February 19, 2015, by Tara de Cozar
STEM is #notjustforboys at UoN
UoN technician extraordinaire Kelly Vere and her colleagues have been featured as part of a national government campaign to promote women in traditionally-male working environments — the #notjustforboys campaign. She explains why in this guest blog post.
The Employment Minister Esther McVey MP and the Department of Work and Pensions launched the #NotJustForBoys campaign yesterday, an initiative to encourage young girls and women into industries that have traditionally been male dominated.
Recent research reveals there are likely to be around 12 million job opportunities open up in the UK over the next decade, and despite women now choosing to work in record numbers, they are still underrepresented in many of the UK’s jobs growth areas.
One of these growth areas is science and engineering technicians. Since 2011, 45% more women are now choosing a career as a technician but overall only 25% of the industry are female.
The University of Nottingham has a strong reputation for promoting the roles of technicians and for encouraging women in science and technology. In 2014 we were awarded the S-Lab Supporting World Class Science Award for our work to promote the professional identity of technical staff and in 2012 we were awarded the Athena Swan Charter Silver award, an accolade shared with only four other universities in the UK.
As such, and as the only university to be approached by the Department of Work and Pensions to support the campaign, we were very keen to be involved.
Female technicians from across the university came together on the day of the #NotJustForBoys campaign launch for a photo-shoot to celebrate our female technical staff across science, engineering and technology. The resulting images have been shared through numerous social networking channels including the Department of Work and Pensions, the Science Council, Respect Yourself, the Royal Society of Chemistry and the popular Science Grrl network and have reached well in excess of 100,000 people.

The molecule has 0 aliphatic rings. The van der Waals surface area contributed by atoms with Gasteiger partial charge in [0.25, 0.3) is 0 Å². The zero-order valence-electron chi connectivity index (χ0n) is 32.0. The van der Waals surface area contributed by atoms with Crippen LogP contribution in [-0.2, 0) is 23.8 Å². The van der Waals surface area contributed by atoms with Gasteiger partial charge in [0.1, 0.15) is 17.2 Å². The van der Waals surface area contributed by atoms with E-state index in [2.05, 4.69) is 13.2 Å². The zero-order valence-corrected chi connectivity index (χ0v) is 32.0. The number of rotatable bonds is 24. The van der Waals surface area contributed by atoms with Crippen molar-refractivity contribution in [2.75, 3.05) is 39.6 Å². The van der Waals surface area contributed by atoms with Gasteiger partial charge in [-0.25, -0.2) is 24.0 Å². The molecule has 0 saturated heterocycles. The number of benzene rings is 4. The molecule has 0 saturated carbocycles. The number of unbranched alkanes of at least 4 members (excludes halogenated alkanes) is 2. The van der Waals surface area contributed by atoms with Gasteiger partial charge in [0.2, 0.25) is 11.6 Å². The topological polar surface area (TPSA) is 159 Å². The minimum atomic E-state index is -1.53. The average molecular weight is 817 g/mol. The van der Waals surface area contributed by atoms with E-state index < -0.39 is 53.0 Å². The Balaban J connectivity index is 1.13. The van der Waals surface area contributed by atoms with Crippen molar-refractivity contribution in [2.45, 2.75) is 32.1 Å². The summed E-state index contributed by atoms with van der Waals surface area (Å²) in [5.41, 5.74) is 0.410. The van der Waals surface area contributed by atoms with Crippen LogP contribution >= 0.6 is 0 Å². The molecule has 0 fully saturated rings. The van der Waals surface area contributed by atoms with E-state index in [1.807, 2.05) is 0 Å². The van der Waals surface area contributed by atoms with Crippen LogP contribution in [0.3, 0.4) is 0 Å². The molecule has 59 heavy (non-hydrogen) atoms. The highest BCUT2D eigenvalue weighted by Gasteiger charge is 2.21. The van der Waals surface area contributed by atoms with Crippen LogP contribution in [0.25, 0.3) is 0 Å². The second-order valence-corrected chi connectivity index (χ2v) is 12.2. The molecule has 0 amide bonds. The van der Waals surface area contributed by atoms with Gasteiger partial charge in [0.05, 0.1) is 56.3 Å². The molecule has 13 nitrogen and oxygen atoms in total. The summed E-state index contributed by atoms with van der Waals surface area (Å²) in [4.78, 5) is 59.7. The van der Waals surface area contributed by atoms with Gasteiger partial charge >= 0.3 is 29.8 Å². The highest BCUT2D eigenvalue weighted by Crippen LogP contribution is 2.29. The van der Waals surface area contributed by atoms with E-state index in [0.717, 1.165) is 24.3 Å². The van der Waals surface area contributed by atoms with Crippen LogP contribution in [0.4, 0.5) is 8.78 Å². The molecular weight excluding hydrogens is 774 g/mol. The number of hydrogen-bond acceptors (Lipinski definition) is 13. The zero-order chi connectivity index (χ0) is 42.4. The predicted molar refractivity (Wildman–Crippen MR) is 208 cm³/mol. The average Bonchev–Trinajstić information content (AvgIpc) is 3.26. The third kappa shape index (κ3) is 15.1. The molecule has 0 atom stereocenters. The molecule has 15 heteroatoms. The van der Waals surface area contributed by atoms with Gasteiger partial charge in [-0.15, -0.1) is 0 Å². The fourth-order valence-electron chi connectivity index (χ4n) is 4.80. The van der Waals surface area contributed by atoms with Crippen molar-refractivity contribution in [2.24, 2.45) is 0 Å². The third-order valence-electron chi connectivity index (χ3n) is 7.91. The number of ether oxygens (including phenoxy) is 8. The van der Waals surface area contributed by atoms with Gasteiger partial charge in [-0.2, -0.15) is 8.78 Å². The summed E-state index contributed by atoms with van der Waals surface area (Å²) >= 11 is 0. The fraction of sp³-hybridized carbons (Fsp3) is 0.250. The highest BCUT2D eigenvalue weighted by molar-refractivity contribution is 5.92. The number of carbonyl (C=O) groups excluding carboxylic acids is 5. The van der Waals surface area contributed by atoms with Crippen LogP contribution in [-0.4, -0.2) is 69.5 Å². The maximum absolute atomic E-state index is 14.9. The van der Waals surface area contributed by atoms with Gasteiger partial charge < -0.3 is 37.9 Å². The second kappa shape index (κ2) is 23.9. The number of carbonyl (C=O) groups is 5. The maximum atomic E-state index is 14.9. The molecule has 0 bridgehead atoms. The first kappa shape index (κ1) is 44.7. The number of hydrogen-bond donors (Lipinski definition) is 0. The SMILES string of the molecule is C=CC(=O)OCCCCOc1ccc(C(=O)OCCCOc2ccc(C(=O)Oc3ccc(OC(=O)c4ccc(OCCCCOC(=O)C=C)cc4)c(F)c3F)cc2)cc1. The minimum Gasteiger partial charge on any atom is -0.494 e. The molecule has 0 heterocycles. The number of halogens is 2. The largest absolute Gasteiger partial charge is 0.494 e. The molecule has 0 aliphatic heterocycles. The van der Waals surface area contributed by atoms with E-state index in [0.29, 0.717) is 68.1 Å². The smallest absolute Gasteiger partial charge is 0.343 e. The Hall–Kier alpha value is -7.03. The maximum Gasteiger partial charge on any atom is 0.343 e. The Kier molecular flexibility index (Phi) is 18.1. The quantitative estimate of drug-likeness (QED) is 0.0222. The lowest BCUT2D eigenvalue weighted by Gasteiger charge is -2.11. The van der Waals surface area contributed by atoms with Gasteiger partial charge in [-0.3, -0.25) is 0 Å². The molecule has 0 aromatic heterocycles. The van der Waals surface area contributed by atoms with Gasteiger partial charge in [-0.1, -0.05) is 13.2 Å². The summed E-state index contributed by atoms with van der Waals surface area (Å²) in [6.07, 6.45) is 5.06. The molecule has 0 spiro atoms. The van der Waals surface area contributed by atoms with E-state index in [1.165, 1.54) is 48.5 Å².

We were also invited to give two live interviews on the Notts TV news programme on the evening of the 18th February which gave us an opportunity to talk about the importance of technical roles and the work the university has been doing to support women in STEM. Footage and stills of technical staff working here at the university were used and the feature was very well received.
All of these activities have led to further opportunities for us as an institution to promote the importance of the technical role, to ensure it is viewed as a professional career in STEM and to ensure that young people are aware of technical career paths, regardless of gender.
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